- So You're Rocket Science? That DOES Impress Me Very Much, Actually
now and again, an album comes along and pummels you in the face so hard
that, no matter how hard you try, it is impossible to just play the
odd track from it - and you end up playing the whole damn thing from
start to finish every time. You may even have tried a different approach,
by choosing random select on your CD player and hoping that chance will
quell this addiction...but alas, you STILL end up listening to the whole
thing. Well, Rocket Science have achieved just that with their remarkable
"Contact High" album. It's a rocking, rollicking rollercoaster
of a record that only just missed out on a "10" rating in
our albums' reviews section this month because Nick only thought it
was a "brilliant" album, as opposed to my belief that it is
a "brilliantly brilliant" one. So I was delighted that the
band's bassist extraordinaire, Dave Gray was on hand to answer some
questions on Aussie music, life on the road and...er...Toby Mangel?
AD: "Contact High" is a fantastic album - one of the best
I have heard in some time in fact - but how come it's taken three years
since the release of "Welcome Aboard the 3C-10" to see the
light of day?
DG: We recorded 3C10 in late 98 but it didnt come out until 2000 (Australia
only- its still not out in the UK yet). We recorded Contact High in
mid 2001 and it was released in Australia in February last year. We
shopped around for a UK licensing deal, which we signed earlier this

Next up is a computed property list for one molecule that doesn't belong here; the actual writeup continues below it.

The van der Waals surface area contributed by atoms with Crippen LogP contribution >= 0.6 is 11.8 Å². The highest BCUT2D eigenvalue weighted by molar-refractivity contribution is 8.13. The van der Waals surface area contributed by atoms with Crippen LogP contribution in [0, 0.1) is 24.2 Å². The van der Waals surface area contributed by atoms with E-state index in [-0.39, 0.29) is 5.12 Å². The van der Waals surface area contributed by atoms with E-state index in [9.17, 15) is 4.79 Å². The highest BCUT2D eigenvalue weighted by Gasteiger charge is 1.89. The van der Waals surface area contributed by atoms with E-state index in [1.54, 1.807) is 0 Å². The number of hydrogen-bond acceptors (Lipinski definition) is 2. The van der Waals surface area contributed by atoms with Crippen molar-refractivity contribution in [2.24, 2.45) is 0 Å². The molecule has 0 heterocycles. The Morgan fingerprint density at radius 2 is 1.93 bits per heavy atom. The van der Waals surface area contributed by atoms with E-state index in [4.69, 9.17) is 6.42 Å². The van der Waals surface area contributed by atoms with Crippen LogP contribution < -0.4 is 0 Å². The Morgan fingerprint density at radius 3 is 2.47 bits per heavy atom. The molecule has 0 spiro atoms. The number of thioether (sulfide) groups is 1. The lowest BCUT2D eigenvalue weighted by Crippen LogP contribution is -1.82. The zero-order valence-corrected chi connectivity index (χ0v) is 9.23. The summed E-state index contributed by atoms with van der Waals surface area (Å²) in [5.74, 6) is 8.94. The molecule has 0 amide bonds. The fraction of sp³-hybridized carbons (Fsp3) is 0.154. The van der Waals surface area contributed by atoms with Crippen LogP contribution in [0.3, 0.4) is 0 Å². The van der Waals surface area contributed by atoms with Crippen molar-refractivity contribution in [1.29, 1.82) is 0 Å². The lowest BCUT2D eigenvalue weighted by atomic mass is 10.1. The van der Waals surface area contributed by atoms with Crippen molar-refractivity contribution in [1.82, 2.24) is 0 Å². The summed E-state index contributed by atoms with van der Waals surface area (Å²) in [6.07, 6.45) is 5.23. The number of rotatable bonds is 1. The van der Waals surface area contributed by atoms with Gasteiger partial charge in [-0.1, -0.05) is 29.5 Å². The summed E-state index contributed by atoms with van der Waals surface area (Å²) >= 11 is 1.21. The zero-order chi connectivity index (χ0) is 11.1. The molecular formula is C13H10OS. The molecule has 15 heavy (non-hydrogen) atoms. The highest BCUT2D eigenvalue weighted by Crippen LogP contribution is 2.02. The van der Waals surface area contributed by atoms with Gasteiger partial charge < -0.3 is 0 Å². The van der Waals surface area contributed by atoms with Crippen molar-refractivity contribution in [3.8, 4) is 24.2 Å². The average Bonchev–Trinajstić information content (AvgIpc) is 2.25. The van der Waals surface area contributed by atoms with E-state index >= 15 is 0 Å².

year. In fact we are focusing attention on the next recording project,
which is exciting. It just takes a long time for these things to happen.
This is why I baulk at the idea of jumping on bandwagons (except the
nu-rock/Ayers Rock bandwagon that is). Just to be safe, Im keeping my
funk metal electro dance grunge outfit under wraps, in anticipation
of the demise of rock by numbers. What? No kidding? Say it aint so.
Kit has just informed me its already happened and Ive missed the boat-
again. Damn it. Oh well, maybe next week.
AD: Australia seems to have a fresh and burgeoning music scene of
late, with bands like yourselves, the Vines and the D4 to name but a
few. I remember when Men At Work were the only ones! What do you think
has been the cause of this explosion?
DG: There is no explosion at all, its just that you have been made aware
of the existence of multiple bands from the same region at the same
time. For every great band youve heard of, there are 100 you havent
(well maybe 10. No Im sure 100 is closer), and that has nothing to do
with geography- its about fashion and timing. Of course inspiration
ebbs and flows, and different regions and eras have their glory days
and low points, but for the most part a movement is about marketing
by brand association. Right now, timing and fashion is kind to us. I
guess high-energy pub-rock has been a staple of the Australian musical
diet for years and years. Its just that the world at large happens to
be searching for organic and unleashed electrified music that is a tradition
in Australia. New Zealand and Australia, especially Melbourne (our home
town) produces world class and innovative music in diverse forms that
you will never hear because of minimal self-promotion and lack of industry
support, not lack of inspiration. I guess many places in the world could
claim the same state of affairs. Id like the next media constructed
movement to be called Nu Interesting.
Let's not forget that Australia has it's fair share of godawful bands,
some of which I'm sure you'll be hearing from soon.
AD: How important is it to you that you have a hand in the production
of your albums?
DG: Essential. We all have strong ideas about the kind of music we want
to make, and therefore are required to oversee the creative process
to completion. Having said that, its not like we are control freaks.
I want to create music that I would like to listen to. I feel compelled
to be involved in all creative areas of our music. To use Romans expression,
one needs ownership of the process to feel involved in it.